December 4, 2008

Community Mourns Those Lost in India Attacks

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In the wake of the recent terrorist attacks in Mumbai, India, people from all over the Cornell community came together last night to pay tribute to the lives lost in the blasts.
When attendees first entered the One World Room in Anabel Taylor Hall, they were greeted with darkness. This was a deliberate effort to illustrate the dark times that had befallen the world as a result of the attacks. Guests were invited to light a candle, to symbolize pushing the darkness out of the room.
Amy Pearlman ’09, president of the Hillel Jewish Student Union, along with Rob Chicly ’09, president of the Jewish Student Organization and chair of the Chabad student board, addressed the need to fight darkness with light and evil with good.
Pearlman said, “These acts have shaken our bodies and our souls and have left us confused and searching for meaning … But, in this time of grief … it is light that will push out the dark and empower us to make sense of the world around us.”
Chicly touched upon the need to perform acts of goodness and kindness in order to “tip the balance of the world onto the side of goodness.”[img_assist|nid=34011|title=Remembering|desc=Reverand Janet Shortall, associate director of Cornell United Religious Works, speaks at the vigil yesterday for the victims of the Mumbai terror attacks.|link=node|align=left|width=|height=0]
He said, “A single act can impact the entire world.”
In addition to having guests light candles to illuminate the room, Hillel advisor Rabbi Kate Speizer welcomed guests to write their commitment to acts of goodness and kindness on a puzzle piece. At the end, the puzzle pieces were put together as the “Puzzle of Good Deeds.”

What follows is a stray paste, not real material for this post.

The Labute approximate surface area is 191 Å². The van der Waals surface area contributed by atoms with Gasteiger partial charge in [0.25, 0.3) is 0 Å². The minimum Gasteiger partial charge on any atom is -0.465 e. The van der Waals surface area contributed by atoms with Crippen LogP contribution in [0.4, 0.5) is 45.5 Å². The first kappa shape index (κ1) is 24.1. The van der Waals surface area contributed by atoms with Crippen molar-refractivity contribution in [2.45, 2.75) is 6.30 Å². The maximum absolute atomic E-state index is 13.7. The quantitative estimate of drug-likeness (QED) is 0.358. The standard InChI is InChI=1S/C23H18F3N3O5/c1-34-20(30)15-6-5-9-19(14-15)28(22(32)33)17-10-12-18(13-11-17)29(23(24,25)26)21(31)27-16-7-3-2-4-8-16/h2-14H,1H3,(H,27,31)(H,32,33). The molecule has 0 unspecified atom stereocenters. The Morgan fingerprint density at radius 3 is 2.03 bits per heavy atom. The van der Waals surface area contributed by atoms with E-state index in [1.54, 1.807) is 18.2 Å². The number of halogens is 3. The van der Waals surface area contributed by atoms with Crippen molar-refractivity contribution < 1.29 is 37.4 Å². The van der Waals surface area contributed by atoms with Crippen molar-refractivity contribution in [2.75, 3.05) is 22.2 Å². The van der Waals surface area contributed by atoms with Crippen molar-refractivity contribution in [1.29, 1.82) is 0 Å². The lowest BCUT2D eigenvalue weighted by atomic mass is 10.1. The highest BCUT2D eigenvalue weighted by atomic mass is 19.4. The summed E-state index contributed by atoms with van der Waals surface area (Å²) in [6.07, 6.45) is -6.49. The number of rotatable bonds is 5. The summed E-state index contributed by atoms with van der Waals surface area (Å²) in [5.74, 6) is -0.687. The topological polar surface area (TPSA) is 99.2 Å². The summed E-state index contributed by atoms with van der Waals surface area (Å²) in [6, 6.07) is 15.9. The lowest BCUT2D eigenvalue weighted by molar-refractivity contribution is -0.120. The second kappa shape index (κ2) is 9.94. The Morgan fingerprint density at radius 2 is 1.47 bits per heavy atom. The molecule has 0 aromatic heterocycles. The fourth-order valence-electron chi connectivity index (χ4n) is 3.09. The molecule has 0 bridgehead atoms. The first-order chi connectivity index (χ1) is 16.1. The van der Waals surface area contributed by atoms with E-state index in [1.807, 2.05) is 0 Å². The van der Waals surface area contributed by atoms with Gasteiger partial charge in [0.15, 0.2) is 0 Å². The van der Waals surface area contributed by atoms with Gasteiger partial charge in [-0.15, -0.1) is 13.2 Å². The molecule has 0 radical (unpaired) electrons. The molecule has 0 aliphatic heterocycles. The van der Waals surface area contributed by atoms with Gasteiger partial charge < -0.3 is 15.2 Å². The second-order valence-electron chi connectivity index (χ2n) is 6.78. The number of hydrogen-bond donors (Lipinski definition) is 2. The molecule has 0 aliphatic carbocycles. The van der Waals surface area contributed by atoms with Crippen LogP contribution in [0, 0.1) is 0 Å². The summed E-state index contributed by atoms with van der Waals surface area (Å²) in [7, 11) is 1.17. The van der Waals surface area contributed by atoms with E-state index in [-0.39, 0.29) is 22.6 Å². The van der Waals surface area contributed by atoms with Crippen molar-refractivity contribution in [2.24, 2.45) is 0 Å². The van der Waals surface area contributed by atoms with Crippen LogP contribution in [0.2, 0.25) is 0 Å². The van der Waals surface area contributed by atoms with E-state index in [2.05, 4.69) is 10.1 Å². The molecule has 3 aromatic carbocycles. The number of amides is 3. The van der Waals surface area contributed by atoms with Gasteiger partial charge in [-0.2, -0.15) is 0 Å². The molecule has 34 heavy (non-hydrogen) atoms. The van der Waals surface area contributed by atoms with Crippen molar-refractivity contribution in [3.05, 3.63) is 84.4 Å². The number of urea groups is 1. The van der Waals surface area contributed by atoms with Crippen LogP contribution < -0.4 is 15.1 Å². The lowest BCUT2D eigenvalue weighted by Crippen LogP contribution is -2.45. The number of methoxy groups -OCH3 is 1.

The Mumbai attacks were especially personal for some of last night’s attendees because a Chabad couple died in the blasts. The two Chabad emissaries had been running a Chabad House in Mumbai.
Chabad Houses are places of hospitality scattered across the world that are meant to provide Jews of all levels of observance with a network of kosher availability and Jewish life.
Chabad-Lubavitch is one of the largest Hasidic sects of Orthodox Judaism. Its followers believe that secular Jews should become more observant.
Much of last night’s vigil was centered on remembering the works of the couple, Rabbi Gavriel Holtzberg, 29, and his wife Rivka, 28. At least one of the terrorists that attacked the Chabad House in Mumbai had eaten at the house during a reconnaissance mission, according to Chabad Rabbi Eli Silberstein.
Silberstein did not know the couple very well personally, but he said, “A colleague has fallen in the line of duty. I feel a special sense of kinship with them because of their work. “
Their young son Moshe was rescued from the attacks on the Chabad house by his Indian nanny. Rivka was also pregnant.
According to Silberstein, the nanny had moved to a safe place when the attacks began, but she left her hiding place to go save the Holtzergs’ two-year-old son. He said it is these kinds of acts that remind people of the goodness in the world in times of tragedy.
President David Skorton also delivered a speech at last night’s vigil. He asked, “What words can provide comfort when the unspeakable happens?”
Quoting a Polish philosopher, Skorton explained there are three ways to grieve in times of tragedy: the man at the lowest level cries, at the second level he will be silent, but at the highest level he will turn his sorrow into a song. In keeping with this view, Skorton called out to the audience to reach out to one another.
Nobel Laureate Roald Hoffman, professor emeritus of chemistry and chemical biology, ruminated on why a Jewish house was targeted in the attacks. He said, “One cries out why again are the Jews chosen this time. All we can do is reach past this moment.”
Many students in attendance at the event were moved by the ceremony. They came out to remember the lives of those lost in the blasts and those who where injured.
“I thought [the vigil] was beautifully done. It brought me back to being part of this community,” said Ingrid Gonzalez ’09.
Hannah Weinerman ’11 said, “It was really moving to see everyone here. I came because I thought it was important to actively commemorate the victims and ensure nothing like this will happen again.”
About 60 people attended last night’s vigil, bringing together young and old, students and non-students from all walks of life. The ceremony was sponsored by the Jewish Student Organization, Cornell Chabad and Cornell Hillel.

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